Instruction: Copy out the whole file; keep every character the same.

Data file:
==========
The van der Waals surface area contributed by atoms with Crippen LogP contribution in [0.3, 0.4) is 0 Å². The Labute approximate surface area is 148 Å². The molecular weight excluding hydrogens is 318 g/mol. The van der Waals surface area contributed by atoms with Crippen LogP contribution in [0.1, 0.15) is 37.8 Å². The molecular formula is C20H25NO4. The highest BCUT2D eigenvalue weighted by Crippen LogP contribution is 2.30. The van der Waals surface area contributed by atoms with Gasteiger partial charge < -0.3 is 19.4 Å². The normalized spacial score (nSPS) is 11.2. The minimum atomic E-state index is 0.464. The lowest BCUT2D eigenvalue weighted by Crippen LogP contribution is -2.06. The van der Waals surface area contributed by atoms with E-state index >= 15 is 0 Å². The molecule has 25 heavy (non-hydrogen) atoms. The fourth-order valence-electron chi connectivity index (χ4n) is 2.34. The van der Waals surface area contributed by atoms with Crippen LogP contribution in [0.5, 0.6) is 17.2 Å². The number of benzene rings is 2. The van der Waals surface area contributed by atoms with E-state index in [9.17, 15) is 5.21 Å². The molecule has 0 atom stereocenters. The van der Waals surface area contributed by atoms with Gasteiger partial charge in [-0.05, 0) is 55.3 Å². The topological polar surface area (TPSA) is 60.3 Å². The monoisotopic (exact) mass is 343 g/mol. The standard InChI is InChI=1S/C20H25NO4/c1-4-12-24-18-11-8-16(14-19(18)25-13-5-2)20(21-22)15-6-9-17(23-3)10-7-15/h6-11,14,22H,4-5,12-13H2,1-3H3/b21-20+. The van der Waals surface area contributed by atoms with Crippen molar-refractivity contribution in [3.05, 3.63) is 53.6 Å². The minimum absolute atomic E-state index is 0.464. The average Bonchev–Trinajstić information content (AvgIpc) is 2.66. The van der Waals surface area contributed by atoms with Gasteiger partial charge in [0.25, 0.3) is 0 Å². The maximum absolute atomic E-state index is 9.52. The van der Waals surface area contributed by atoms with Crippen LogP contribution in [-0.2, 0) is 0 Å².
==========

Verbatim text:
The van der Waals surface area contributed by atoms with Crippen LogP contribution in [0.3, 0.4) is 0 Å². The Labute approximate surface area is 148 Å². The molecular weight excluding hydrogens is 318 g/mol. The van der Waals surface area contributed by atoms with Crippen LogP contribution in [0.1, 0.15) is 37.8 Å². The molecular formula is C20H25NO4. The highest BCUT2D eigenvalue weighted by Crippen LogP contribution is 2.30. The van der Waals surface area contributed by atoms with Gasteiger partial charge < -0.3 is 19.4 Å². The normalized spacial score (nSPS) is 11.2. The minimum atomic E-state index is 0.464. The lowest BCUT2D eigenvalue weighted by Crippen LogP contribution is -2.06. The van der Waals surface area contributed by atoms with E-state index >= 15 is 0 Å². The molecule has 25 heavy (non-hydrogen) atoms. The fourth-order valence-electron chi connectivity index (χ4n) is 2.34. The van der Waals surface area contributed by atoms with Crippen LogP contribution in [0.5, 0.6) is 17.2 Å². The number of benzene rings is 2. The van der Waals surface area contributed by atoms with E-state index in [9.17, 15) is 5.21 Å². The molecule has 0 atom stereocenters. The van der Waals surface area contributed by atoms with Gasteiger partial charge in [-0.05, 0) is 55.3 Å². The topological polar surface area (TPSA) is 60.3 Å². The monoisotopic (exact) mass is 343 g/mol. The standard InChI is InChI=1S/C20H25NO4/c1-4-12-24-18-11-8-16(14-19(18)25-13-5-2)20(21-22)15-6-9-17(23-3)10-7-15/h6-11,14,22H,4-5,12-13H2,1-3H3/b21-20+. The van der Waals surface area contributed by atoms with Crippen molar-refractivity contribution in [3.05, 3.63) is 53.6 Å². The minimum absolute atomic E-state index is 0.464. The average Bonchev–Trinajstić information content (AvgIpc) is 2.66. The van der Waals surface area contributed by atoms with Gasteiger partial charge in [0.25, 0.3) is 0 Å². The maximum absolute atomic E-state index is 9.52. The van der Waals surface area contributed by atoms with Crippen LogP contribution in [-0.2, 0) is 0 Å².